It was one of Broward County's longest unsolved murders.
But after 29 years, the man deputies said strangled Angela Savage and dumped her body on the side of the road was sentenced for her death.
Gary Troutman pleaded guilty to killing Savage in 1986 and was sentenced to 30 years in prison. Her brothers had harsh words for their sister's killer.
"He's the devil, Satan, that's what he is and he doesn't deserve to live among decent human beings," said Wayne Adams.
"He's a monster. He's a terrorist. He's a murderer. He's a serial killer. I hope he never sees the light of day again," said Darrel Adams.
Troutman, his family, and Savage's family were very friendly back in the 1980s, living in the same neighborhood in Deerfield Beach.
Troutman has already served a lengthy prison term for killing a 17-year-old childhood acquaintance, also in 1986, just weeks before murdering Savage.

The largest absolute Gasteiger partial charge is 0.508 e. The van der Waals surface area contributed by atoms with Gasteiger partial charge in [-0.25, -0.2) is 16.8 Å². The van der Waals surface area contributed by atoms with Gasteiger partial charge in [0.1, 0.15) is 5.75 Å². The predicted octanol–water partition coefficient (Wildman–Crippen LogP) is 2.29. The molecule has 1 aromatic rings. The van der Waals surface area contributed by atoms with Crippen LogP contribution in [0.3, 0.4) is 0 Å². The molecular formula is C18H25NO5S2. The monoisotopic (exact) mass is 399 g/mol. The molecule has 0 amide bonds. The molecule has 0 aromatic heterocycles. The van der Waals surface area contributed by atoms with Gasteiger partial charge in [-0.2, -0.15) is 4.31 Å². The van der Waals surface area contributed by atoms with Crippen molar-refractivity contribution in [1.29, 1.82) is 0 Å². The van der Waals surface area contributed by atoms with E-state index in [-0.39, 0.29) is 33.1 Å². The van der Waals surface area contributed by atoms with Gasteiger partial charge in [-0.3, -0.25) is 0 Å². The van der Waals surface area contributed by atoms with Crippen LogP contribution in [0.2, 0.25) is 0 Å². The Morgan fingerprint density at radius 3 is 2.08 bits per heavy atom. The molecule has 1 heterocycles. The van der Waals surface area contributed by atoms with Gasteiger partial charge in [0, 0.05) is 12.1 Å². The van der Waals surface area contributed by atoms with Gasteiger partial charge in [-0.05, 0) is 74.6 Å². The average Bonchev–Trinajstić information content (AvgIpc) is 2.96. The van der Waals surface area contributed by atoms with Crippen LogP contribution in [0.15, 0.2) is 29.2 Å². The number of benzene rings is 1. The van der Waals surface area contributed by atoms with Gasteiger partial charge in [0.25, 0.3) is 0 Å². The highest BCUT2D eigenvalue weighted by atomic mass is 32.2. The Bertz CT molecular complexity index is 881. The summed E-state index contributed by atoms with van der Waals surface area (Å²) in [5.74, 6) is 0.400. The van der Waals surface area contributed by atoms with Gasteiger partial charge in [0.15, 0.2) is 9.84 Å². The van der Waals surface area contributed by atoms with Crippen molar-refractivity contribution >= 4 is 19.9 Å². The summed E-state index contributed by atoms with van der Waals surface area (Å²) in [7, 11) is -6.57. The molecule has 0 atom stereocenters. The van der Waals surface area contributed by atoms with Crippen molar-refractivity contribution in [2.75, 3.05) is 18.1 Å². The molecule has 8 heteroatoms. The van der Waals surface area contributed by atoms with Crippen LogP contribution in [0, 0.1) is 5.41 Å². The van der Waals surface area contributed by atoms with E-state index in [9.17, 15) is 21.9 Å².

Police found her body strangled on a road in Deerfield Beach. DNA connected Troutman to Savage's death.
Arrested in 2007, he's been playing the justice system since then.
"I guess he stretched the concept of due process of law to an unreasonable level. He went through about 16 attorneys," explained Brian Cavanagh, Assistant State Attorney.
Savage's family brought newspaper articles to court, recounting the murder.
These were the words from the victim's father after court on Thursday: "It's been a long road. It's been tough on our family but it's something we can put behind us now."
"I try to live a better life now. I know I can't bring her back but I feel better," said Savage's mother, Josephine Adams.
Troutman sat stone-faced in court showing no emotion. He decided against making a statement to Savage's family.
NBC 6 asked his attorney why not.
"We had discussed it, didn't want things to get out of hand. He knows that the family was hurting and there is nothing that he could say to make things better," said Jeff Glass, defendant's attorney.
Troutman pleaded guilty to one count of second degree murder on Thursday. He was sentenced to 30 years in prison.
Troutman has already served eight years behind bars. With good behavior, he'll likely serve another 18 years.